I invite you to look at--

My Website where you will find: ordering information and chapter summaries for The Beauty of God for a Broken World; audio sermons; a few poems and hymns; and some other essays.

My Videos where you will find a few two-minute videos on various subjects related to The Beauty of God for a Broken World.


Tuesday, June 15, 2010

The Preaching of Christ

Ephesians 2:17 contains an astounding truth. Jesus Christ “preached peace to you who were far away, and peace to those who were near.” Christ is our peace, and He established peace (v. 14). That is wonderful enough, but verse 17 says He preached peace. Those far away were the gentiles at Ephesus. Those who were near were the Jews.

But Christ never went to Ephesus. Paul and several of his associates carried the gospel to that pagan city. How did Christ preach to them? We find the answer in 2 Corinthians 13 where Paul rebuked a group of cantankerous believers for “seeking proof of the Christ who speaks in me” (v. 3). When Paul preached, Christ was preaching in and through him.

But we can go further than that. Jesus said to His disciples, “He who receives you receives Me, and he who receives Me receives Him who sent Me” (Matthew 10:40). So Paul was not the only representative of Christ through whom Christ spoke. When we look back at Ephesians 2, we see that Paul was not just writing about peace between the Ephesian Christians and the Jewish Christians. He had in mind the whole believing world. Whenever Jews and gentiles come to faith, they have heard Christ preaching through His messengers.

Therefore, when an ordinary pastor like me stands in front of an ordinary congregation and opens his mouth, Christ speaks. That is an astounding truth. There are, as far as I can tell, only two criteria that must be met for Christ to speak through me. First, I must preach the gospel. Ephesians 2:17 says literally that Christ gospelled peace. And the apostle Paul insisted, “For I determined to know nothing among you except Jesus Christ, and Him crucified” (1 Corinthians 2:2).

Then in the next sentence he provides the second criterion for Christ speaking through His servant. “My message and my preaching were not in persuasive words of wisdom, but in demonstration of the Spirit and of power, so that your faith would not rest on the wisdom of men, but on the power of God” (1 Corinthians 2:4-5).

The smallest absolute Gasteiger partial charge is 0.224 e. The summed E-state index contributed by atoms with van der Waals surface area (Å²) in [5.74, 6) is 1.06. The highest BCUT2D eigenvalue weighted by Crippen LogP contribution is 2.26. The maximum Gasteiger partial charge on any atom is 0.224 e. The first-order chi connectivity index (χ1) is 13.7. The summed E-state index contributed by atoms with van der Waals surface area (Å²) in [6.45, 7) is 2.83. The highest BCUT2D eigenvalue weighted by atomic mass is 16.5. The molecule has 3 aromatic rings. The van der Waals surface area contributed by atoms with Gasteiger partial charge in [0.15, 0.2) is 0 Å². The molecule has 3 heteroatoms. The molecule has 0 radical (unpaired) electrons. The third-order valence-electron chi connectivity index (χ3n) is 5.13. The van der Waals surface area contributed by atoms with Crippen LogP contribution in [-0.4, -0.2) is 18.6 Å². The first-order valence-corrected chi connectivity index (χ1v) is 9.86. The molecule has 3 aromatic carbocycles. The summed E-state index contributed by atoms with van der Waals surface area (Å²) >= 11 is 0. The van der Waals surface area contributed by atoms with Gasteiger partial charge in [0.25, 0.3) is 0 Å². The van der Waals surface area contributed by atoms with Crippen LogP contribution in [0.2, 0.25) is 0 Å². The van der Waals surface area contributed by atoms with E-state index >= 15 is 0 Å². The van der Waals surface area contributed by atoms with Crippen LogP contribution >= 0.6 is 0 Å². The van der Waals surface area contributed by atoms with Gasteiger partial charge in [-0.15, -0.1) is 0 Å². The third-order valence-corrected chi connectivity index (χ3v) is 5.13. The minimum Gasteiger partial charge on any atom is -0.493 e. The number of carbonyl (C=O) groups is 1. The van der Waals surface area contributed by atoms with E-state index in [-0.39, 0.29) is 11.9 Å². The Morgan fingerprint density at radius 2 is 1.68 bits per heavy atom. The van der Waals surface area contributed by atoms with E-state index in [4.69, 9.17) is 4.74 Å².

If I preach the gospel in the fullness of the Spirit, Christ speaks through my mouth. This wonderful truth entails several corollaries:

Ø I have no business preaching anything that is not centered on the gospel of Christ. I must present the whole counsel of God (Acts 20:27) in all of Scripture as it relates to the gospel.

Ø Before I preach I must earnestly and humbly seek the purity and power of the Spirit.

Ø Those who sit under true gospel preaching ought to be straining their ears to hear the voice of Christ. They ought not come to hear a man putting on a clever performance. They come to hear God.

Great Father in heaven, be merciful to me a weak and sinful preacher of the glorious gospel of Christ. Be merciful to the people who hear me week after week. May I never stand before them to speak my words but only Yours, and when my words intrude into Your message, may the people not hear or heed them, through Jesus Christ our Lord.

Monday, June 7, 2010

Till We Have Faces--by C S Lewis

I just finished this amazing book by a master Christian story-teller. I had read it a number of years ago, and I remembered the basic plot line except for the brilliant ending.

One of Lewis’s most fascinating proposals was that the ancient pagan myths, by embodying the deepest fears and longings of the human heart, point toward their perfect fulfillment in Jesus Christ. In Till We Have Faces, Lewis reworks the Greek myth of Psyche to produce a tale that fits into none of the standard categories for novels. It is first interesting, then puzzling, then at the end incredibly and surprisingly beautiful.

Psyche was born divinely beautiful and destined to be married to a god, but this is really the story of her ugly sister, Orual, whose possessive love for Psyche threatens to destroy Psyche’s happiness. When Orual adopts a veil to hide her ugliness, we recall St. Paul’s reference to the veil that covers the faces of people who reject the gospel (2 Corinthians 4). Along the way we see the emptiness of those oh-so-sensible rationalizations that try to provide a psychological explanation for every encounter with the supernatural.

In some passages I sense the same mystery and wonder that I feel when the little otter meets Pan in Wind and the Willows or when Mr. and Mrs. Beaver describe Alsan to the Pevensie children in The Lion, the Witch, and the Wardrobe.

I suppose this is not a book for everybody. (No book is, except the Bible.) But I suspect that there are many who will find that it exposes the ugliness of their own souls without leaving them in despair. We need to see the things in us that must die if we are to see the beauty of our God. Seeing him is the only way we can be transformed from Orual into Psyche.